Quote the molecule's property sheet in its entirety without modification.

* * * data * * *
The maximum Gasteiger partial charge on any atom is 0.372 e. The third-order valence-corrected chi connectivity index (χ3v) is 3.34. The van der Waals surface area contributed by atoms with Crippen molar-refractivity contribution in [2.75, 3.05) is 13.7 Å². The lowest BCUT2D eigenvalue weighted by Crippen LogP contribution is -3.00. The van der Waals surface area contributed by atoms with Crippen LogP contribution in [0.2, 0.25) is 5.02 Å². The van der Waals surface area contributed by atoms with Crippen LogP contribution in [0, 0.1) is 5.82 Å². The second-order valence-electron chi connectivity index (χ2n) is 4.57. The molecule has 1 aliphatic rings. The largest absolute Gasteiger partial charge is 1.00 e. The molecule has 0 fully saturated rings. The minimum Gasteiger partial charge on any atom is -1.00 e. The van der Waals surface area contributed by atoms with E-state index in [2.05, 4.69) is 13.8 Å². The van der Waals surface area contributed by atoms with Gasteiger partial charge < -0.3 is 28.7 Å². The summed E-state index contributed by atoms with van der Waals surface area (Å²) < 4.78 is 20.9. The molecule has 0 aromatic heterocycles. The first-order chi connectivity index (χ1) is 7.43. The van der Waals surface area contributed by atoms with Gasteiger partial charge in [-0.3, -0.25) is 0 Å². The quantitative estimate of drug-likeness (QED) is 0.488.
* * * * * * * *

The maximum Gasteiger partial charge on any atom is 0.372 e. The third-order valence-corrected chi connectivity index (χ3v) is 3.34. The van der Waals surface area contributed by atoms with Crippen molar-refractivity contribution in [2.75, 3.05) is 13.7 Å². The lowest BCUT2D eigenvalue weighted by Crippen LogP contribution is -3.00. The van der Waals surface area contributed by atoms with Crippen LogP contribution in [0.2, 0.25) is 5.02 Å². The van der Waals surface area contributed by atoms with Crippen LogP contribution in [0, 0.1) is 5.82 Å². The second-order valence-electron chi connectivity index (χ2n) is 4.57. The molecule has 1 aliphatic rings. The largest absolute Gasteiger partial charge is 1.00 e. The molecule has 0 fully saturated rings. The minimum Gasteiger partial charge on any atom is -1.00 e. The van der Waals surface area contributed by atoms with E-state index in [2.05, 4.69) is 13.8 Å². The van der Waals surface area contributed by atoms with Gasteiger partial charge < -0.3 is 28.7 Å². The summed E-state index contributed by atoms with van der Waals surface area (Å²) < 4.78 is 20.9. The molecule has 0 aromatic heterocycles. The first-order chi connectivity index (χ1) is 7.43. The van der Waals surface area contributed by atoms with Gasteiger partial charge in [-0.3, -0.25) is 0 Å². The quantitative estimate of drug-likeness (QED) is 0.488.